Homesteading often includes one decision after another, and one choice that many people find themselves pondering is deciding between Heritage and production turkeys. What is the difference between the two? Are Heritage turkeys better in regards to nutrition? What types of expectations do you have about growth and reproduction? Read on for more information about Heritage and production turkeys.
What is a Heritage Turkey?
Turkeys that are directly descended from wild indigenous flocks in North and South America are considered to be Heritage. The Livestock Conservancy further defines Heritage turkeys as those that are able to mate naturally without assistance, and those that have a long, productive outdoor lifespan.
Currently, the American Poultry Association recognizes eight Heritage turkey varieties. These include Black, Bronze, Narragansett, White Holland, Slate, Bourbon Red, Royal Palm, and Beltsville Small White. However, the Livestock Conservancy also recognizes the Chocolate, Jersey Buff, Lavender, and Midget White in addition to those listed in the APA Standard.
A resurgence of interest in Heritage poultry has helped some varieties recover from nearly being extinct.
What is a Production Turkey?
In the 1920s, commercial turkey farms began breeding for a higher percentage of breast meat. The Broad-Breasted Giant White turkey is the most commonly shown breed in iconic Thanksgiving dinner pictures. Both the Broad-Breasted Bronze and the Broad-Breasted Giant White are production varieties. Their heavy weight and fast growth prevents them from mating naturally. Production hens need to be artificially inseminated in order to lay fertile eggs.
Production turkeys, particularly the Giant White, are popular because they dress easily. The dark pin feathers often seen on the Bronze variety are not as appealing to market customers.
Commercial broad breasted turkeys reach mature weight at about 16 to 22 weeks, as opposed to 26 to 28 weeks in Heritage turkeys.
Taste and Nutrition
Meat from Heritage and production turkeys are fairly similar when it comes to nutrition. The most noticeable difference often stems from what the turkeys are fed. Allowing the flock to safely forage will lead to better nutrition and higher overall meat quality. Heritage varieties are naturally more likely to forage for a good percentage of their nutrients.
Another difference in the taste of Heritage birds is the deeper, richer flavor. This is because Heritage turkeys are often able to use their muscles more while they mature outside. Most commercially raised production turkeys are kept in indoor environments. You might be able to raise a more flavorful production turkey if you allow the birds time to free range, and by giving them plenty of room to move around in their enclosure.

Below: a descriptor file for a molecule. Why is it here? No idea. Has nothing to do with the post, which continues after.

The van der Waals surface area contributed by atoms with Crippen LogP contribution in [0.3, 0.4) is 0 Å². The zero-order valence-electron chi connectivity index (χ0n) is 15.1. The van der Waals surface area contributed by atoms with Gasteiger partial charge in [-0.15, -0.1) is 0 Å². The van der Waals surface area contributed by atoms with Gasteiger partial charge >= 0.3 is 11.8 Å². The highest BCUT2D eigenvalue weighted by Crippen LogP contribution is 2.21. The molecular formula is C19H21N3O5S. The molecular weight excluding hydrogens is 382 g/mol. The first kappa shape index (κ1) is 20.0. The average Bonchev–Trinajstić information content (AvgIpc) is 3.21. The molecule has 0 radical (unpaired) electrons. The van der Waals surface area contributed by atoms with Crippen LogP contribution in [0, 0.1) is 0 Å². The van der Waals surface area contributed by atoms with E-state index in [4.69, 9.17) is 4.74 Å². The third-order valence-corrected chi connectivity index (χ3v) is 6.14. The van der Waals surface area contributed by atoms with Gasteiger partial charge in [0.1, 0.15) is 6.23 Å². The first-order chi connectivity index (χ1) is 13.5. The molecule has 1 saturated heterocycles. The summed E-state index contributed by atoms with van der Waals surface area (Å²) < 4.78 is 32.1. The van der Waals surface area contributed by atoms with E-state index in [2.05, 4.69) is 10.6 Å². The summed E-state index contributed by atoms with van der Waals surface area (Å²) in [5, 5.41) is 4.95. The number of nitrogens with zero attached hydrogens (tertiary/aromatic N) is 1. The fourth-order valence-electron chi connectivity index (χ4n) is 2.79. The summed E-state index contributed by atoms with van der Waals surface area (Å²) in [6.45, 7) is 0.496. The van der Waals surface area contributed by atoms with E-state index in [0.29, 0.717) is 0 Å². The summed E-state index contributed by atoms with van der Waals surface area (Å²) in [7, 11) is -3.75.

While Heritage turkeys have less white meat than their larger production counterparts, most people agree the overall taste is worth the tradeoff. Heritage turkeys also have a sub-layer of fat that develops during their longer grow-out time. The fat-to-meat ratio is still lean, but imparts a better flavor to the bird.
Cooking Your Heritage Bird
Cooking a Heritage breed turkey is different from cooking a 30-pound production tom. Most people recommend that you start roasting a Heritage bird at a higher temperature, allowing it to brown first, and then lower the temperature to finish roasting. This helps the bird maintain moisture while enhancing flavor and texture.
Breeding Turkeys on Your Homestead
Production turkeys are unable to naturally mate due to the qualities they are bred for. In commercial operations, the hens are artificially inseminated because the toms cannot successfully mate with them. However, even though they do require a bit of extra assistance to reproduce, production birds are ready for the table in a relatively short time frame.
If raising successive generations of turkeys is part of your plan, you will want to choose a Heritage turkey. You can expect slower growth to butchering weight with Heritage birds. However, some good points to consider are that they are excellent foragers that require less grain, and they possess a natural hardiness. Therefore, if you are raising primarily production turkeys, bringing in a Heritage tom can add disease resistance to your lines, and can have a positive effect on natural reproduction.
Janet Garman of Timber Creek Farm is an author, fiber artist and farmers with a love for animals and sustainable living. Janet has a degree in large animal farm management and animal science from the University of Maryland, and helps others learn to raise livestock, chickens, ducks, rabbits, and manage a small farm. Her articles on keeping animals, small farms and homesteading can be found in many popular websites. Janet has is the author 50 Do-it-Yourself Projects for Keeping Chickens, Chickens from Scratch and many books about fiber arts and farming with animals.